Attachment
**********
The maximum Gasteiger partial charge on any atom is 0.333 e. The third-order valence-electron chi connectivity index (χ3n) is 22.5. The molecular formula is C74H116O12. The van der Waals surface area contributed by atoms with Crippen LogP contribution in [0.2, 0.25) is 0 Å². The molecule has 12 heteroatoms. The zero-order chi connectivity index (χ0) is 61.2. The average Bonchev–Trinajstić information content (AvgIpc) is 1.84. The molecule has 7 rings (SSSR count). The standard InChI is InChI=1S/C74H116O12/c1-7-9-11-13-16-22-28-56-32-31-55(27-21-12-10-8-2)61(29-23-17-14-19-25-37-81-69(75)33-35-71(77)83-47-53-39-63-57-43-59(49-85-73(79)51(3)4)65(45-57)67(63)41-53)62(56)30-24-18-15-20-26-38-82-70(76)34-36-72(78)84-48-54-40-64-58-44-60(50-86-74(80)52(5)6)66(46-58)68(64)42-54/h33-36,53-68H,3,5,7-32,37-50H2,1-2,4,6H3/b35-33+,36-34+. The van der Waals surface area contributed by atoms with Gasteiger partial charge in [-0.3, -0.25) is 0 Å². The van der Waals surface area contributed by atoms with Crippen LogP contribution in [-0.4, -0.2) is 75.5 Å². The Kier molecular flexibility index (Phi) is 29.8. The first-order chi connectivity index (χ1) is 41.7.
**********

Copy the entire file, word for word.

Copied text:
The maximum Gasteiger partial charge on any atom is 0.333 e. The third-order valence-electron chi connectivity index (χ3n) is 22.5. The molecular formula is C74H116O12. The van der Waals surface area contributed by atoms with Crippen LogP contribution in [0.2, 0.25) is 0 Å². The molecule has 12 heteroatoms. The zero-order chi connectivity index (χ0) is 61.2. The average Bonchev–Trinajstić information content (AvgIpc) is 1.84. The molecule has 7 rings (SSSR count). The standard InChI is InChI=1S/C74H116O12/c1-7-9-11-13-16-22-28-56-32-31-55(27-21-12-10-8-2)61(29-23-17-14-19-25-37-81-69(75)33-35-71(77)83-47-53-39-63-57-43-59(49-85-73(79)51(3)4)65(45-57)67(63)41-53)62(56)30-24-18-15-20-26-38-82-70(76)34-36-72(78)84-48-54-40-64-58-44-60(50-86-74(80)52(5)6)66(46-58)68(64)42-54/h33-36,53-68H,3,5,7-32,37-50H2,1-2,4,6H3/b35-33+,36-34+. The van der Waals surface area contributed by atoms with Gasteiger partial charge in [-0.3, -0.25) is 0 Å². The van der Waals surface area contributed by atoms with Crippen LogP contribution in [-0.4, -0.2) is 75.5 Å². The Kier molecular flexibility index (Phi) is 29.8. The first-order chi connectivity index (χ1) is 41.7.